A pyramid can also be a great time to practice discipline, as it takes a lot of it to work your way through this format. Remember that toprope ascents do not count, and neither do near sends. Trying to find ways to fast-track the pyramid will not produce results, do the work. 

How often do you verbally excuse a lack of performance to anyone who is close enough to listen? Answering those questions truthfully will take discipline that many do not have. If you are making decisions for your climbing based on how you want to appear to others, you may need a vibe check.

Start where you are, develop a plan, and execute. The only way you can change your situation is by taking accountability and doing. Arm yourself with the tool of having a thought-out plan and approach to improving. When developing this plan, utilize the tools around you. Get on, read, talk to a coach. Put as many tools in your kit as you can, so when it comes time to execute you have been accountable enough to give yourself an edge. Build a plan, and do the most important things first. If being consistent in either the gym or the crag is an issue, develop a plan to build the habit. Unfortunately, none of this is on a switch that can just get flipped. Building the habit of consistency takes discipline and small choices of excellence. Your plan may start as simple as climbing five new pitches during your day at the crag, or making it to the gym even if your day went sideways. The hard part is actually doing it, even if it is the bare minimum. Work general to specific.  As your capacity and discipline for doing work increases the plan can become more specific.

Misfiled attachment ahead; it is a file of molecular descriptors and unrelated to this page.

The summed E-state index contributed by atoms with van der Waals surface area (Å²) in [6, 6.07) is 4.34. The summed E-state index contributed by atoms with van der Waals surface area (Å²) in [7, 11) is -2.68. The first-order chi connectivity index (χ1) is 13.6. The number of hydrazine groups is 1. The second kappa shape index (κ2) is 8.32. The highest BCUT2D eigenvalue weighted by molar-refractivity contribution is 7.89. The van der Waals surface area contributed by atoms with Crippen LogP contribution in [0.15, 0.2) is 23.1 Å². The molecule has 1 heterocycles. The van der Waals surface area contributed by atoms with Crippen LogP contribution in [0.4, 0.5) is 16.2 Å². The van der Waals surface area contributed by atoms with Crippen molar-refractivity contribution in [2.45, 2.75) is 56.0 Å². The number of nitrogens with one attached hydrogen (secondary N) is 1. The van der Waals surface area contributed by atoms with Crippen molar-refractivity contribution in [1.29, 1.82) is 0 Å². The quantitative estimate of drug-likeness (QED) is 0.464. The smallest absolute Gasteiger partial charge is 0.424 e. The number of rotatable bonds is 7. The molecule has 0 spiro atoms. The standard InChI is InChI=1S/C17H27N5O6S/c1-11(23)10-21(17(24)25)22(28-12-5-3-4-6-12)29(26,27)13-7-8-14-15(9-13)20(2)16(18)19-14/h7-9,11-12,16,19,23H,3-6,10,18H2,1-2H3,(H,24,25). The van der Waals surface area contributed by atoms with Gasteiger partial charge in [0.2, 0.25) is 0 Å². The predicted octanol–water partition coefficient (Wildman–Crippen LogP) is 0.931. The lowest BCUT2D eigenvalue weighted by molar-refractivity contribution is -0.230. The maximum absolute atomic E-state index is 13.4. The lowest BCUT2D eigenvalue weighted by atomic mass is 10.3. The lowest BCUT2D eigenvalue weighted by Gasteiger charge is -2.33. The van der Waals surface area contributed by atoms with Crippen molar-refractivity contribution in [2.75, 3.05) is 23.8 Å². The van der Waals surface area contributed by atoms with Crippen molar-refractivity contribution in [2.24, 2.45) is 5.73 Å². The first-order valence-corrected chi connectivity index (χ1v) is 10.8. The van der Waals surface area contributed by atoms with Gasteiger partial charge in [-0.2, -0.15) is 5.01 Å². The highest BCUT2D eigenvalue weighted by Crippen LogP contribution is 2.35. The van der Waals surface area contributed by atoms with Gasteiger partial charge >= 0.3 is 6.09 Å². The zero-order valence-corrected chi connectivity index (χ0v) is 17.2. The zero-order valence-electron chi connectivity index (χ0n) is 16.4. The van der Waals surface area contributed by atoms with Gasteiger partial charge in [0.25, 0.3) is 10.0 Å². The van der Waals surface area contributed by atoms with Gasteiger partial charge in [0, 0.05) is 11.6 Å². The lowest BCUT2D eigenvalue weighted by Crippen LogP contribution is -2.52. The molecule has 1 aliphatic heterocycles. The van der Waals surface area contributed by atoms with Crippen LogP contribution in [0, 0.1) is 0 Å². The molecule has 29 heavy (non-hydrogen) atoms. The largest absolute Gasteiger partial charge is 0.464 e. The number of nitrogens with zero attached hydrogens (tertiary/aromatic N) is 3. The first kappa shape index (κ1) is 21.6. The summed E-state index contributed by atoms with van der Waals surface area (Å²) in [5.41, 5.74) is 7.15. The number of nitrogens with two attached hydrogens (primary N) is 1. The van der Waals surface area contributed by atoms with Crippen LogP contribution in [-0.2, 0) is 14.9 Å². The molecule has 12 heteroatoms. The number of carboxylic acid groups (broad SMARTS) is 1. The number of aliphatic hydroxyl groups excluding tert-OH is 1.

A part of executing is seeing it through to the end, regardless of the outcome. We all know that you cannot rely on motivation, instead be disciplined. Express enough discipline to see it all the way through. Just doing one session or even half the program will not likely get you to where you want to go. Speak less, more doing. You can talk all that you want, however, the only thing that will make it happen is action. 

Don’t be afraid to step up and fail. Do not seek to convince, control, or impress, be a machine of effort. Show up with a willingness to try, to fail, and to learn. Embrace the process, you cannot avoid it. You can “fake it till you make it” in a lot of aspects of your life, however, physical performance cuts out all opportunities for it. Take inventory and be realistic about where you are now. Have the discipline, humility, and patience to admit where you are. You will get to your goal faster by embracing this and operating accordingly, rather than operating as if you were farther along in your journey.



Originally from Kemmerer, Wyoming, Ty coaches for Elemental Performance + Fitness and works for Climb Strong in Lander, Wyoming. Along with coaching, Ty guides throughout Wyoming and Utah. He is currently an AMGA Apprentice Rock and Alpine Guide and Certified Single Pitch Instructor. His interests in climbing range from alpine to sport climbing and the disciplines that connect them all.